Publication Type

Journal Article

Version

Preprint

Publication Date

4-2016

Abstract

Earth's climate sensitivity has long been subject to heated debate and has spurred renewed interest after the latest IPCC assessment report suggested a downward adjustment of its most likely range(1). Recent observational studies have produced estimates of transient climate sensitivity, that is, the global mean surface temperature increase at the time of CO2 doubling, as low as 1.3 K (refs 2,3), well below the best estimate produced by global climate models (1.8 K). Here, we present an observation-based study of the time period 1964 to 2010, which does not rely on climate models. The method incorporates observations of greenhouse gas concentrations, temperature and radiation from approximately 1,300 surface sites into an energy balance framework. Statistical methods commonly applied to economic time series are then used to decompose observed temperature trends into components attributable to changes in greenhouse gas concentrations and surface radiation. We find that surface radiation trends, which have been largely explained by changes in atmospheric aerosol loading, caused a cooling that masked approximately one-third of the continental warming due to increasing greenhouse gas concentrations over the past half-century. In consequence, the method yields a higher transient climate sensitivity (2.0 +/- 0.8 K) than other observational studies.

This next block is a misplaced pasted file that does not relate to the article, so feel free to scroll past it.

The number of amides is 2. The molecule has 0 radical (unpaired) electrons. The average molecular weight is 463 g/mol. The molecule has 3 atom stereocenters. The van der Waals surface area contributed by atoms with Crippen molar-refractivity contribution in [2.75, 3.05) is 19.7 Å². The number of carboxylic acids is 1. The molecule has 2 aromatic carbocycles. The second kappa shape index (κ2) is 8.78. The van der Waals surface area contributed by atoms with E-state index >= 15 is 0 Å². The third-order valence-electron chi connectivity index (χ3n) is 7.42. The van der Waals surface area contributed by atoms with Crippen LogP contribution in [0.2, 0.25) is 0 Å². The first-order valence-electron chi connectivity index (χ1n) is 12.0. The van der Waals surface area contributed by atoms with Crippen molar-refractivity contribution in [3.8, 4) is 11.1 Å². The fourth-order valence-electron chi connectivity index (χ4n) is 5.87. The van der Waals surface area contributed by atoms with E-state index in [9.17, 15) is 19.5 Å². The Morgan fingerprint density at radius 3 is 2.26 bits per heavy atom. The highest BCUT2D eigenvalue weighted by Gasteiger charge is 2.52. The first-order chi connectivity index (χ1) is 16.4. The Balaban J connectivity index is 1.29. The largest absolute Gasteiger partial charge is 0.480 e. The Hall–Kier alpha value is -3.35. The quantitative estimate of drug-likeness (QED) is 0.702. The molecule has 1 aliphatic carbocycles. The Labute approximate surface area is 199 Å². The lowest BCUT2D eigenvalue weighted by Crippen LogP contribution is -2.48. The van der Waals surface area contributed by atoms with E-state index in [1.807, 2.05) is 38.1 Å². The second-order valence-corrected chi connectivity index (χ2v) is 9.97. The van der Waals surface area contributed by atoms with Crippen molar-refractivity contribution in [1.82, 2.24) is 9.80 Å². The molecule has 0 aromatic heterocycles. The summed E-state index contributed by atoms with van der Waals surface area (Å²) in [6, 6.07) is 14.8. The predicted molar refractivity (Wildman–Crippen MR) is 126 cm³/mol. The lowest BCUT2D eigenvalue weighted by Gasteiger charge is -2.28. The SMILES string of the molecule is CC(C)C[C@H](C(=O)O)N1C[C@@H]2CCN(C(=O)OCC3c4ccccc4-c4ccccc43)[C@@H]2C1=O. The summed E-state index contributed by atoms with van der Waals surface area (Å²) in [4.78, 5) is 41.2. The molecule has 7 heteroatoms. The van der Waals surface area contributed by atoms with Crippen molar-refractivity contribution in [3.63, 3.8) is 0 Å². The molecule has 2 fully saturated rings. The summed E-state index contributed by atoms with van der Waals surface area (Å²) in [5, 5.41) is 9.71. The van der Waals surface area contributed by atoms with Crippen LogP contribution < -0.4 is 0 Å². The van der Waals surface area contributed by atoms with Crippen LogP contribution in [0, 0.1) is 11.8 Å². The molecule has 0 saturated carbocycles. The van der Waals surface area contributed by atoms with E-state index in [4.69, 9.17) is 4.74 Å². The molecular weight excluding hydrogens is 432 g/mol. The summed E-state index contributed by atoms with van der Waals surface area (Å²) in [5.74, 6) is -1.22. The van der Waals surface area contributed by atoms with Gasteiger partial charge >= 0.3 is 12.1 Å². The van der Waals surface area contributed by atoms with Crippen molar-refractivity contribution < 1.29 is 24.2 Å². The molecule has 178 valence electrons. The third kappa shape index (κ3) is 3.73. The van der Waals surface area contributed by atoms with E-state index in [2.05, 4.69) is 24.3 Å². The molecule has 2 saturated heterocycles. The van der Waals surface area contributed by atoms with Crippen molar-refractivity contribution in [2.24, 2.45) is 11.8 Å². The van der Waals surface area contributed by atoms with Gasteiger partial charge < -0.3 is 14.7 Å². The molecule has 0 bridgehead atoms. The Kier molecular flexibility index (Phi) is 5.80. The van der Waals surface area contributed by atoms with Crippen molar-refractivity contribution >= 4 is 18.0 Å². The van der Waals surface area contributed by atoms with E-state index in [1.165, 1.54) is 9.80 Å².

Keywords

Time-series regression, unit-root, panel-data, degrees-c, temperature, cointegration, tests, representation, emissions, dioxide

Discipline

Econometrics | Environmental Sciences

Research Areas

Econometrics

Publication

Nature Geoscience

Volume

9

Issue

4

First Page

286

Last Page

289

ISSN

1752-0894

Identifier

10.1038/NGEO2670

Publisher

Nature Publishing Group

Copyright Owner and License

Authors

Creative Commons License

Creative Commons Attribution-Noncommercial-No Derivative Works 4.0 License
This work is licensed under a Creative Commons Attribution-Noncommercial-No Derivative Works 4.0 License.

Additional URL

http://doi.org/10.1038/NGEO2670

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